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Coal Ash: The United States’ Multibillion-Ton Toxic Legacy

Friday, 23 October 2015 00:00 By Ben Whitford, The Ecologist | Report

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America’s coal plants produce 140 million tons of ash each year, making it the country’s second-largest industrial waste stream. The vast majority of that ash is blended with water to make it easier to move, and then pumped into impoundments that are often little more than holes in the ground.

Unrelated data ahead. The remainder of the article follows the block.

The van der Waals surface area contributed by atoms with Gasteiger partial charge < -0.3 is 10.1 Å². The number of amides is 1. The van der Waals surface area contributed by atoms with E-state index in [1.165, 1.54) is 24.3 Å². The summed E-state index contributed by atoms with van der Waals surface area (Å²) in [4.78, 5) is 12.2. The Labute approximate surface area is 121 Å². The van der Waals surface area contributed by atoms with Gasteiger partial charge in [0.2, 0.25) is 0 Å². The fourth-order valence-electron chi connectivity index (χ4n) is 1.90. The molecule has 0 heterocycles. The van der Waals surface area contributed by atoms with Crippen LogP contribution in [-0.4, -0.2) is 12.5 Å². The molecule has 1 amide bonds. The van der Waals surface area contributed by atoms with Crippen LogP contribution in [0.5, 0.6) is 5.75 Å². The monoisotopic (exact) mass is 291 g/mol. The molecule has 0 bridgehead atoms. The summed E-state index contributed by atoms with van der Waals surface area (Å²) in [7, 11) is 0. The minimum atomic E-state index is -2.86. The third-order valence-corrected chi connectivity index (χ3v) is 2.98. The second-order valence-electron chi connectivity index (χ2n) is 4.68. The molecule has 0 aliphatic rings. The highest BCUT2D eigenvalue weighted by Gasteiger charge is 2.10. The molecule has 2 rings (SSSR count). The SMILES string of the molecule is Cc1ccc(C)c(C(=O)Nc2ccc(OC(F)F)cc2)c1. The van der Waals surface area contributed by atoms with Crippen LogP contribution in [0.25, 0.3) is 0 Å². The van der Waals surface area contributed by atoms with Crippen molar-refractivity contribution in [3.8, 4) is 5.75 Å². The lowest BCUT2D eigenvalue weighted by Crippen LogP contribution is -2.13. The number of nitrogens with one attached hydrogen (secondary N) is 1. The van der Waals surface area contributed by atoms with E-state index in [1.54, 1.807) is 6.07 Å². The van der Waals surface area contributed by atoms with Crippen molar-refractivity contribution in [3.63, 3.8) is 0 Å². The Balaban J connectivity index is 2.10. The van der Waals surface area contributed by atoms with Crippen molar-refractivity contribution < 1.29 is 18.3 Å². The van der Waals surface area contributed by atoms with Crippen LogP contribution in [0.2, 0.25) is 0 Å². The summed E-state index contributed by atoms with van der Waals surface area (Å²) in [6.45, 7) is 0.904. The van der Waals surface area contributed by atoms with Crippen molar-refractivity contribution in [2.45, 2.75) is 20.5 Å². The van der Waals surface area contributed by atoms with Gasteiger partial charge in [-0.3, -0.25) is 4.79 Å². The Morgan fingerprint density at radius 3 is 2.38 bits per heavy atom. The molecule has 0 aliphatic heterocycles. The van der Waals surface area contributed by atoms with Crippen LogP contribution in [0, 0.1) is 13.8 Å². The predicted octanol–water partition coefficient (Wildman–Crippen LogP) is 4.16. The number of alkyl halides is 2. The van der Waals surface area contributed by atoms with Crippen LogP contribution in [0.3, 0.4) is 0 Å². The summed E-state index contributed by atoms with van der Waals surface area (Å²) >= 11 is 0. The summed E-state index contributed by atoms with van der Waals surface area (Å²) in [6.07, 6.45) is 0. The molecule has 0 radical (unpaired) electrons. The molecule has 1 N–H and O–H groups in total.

There are currently more than 1,100 such impoundments in the US, of which almost half lack any kind of lining to prevent seepage, and every state that has coal-ash impoundments has also had EPA-verified water contamination incidents linked to the sites.

That’s troubling because coal ash contains toxic heavy metals such as arsenic, lead, selenium, and other agents that have been linked to cancer, learning disabilities, neurological disorders, birth defects, reproductive failure, asthma, and other illnesses.

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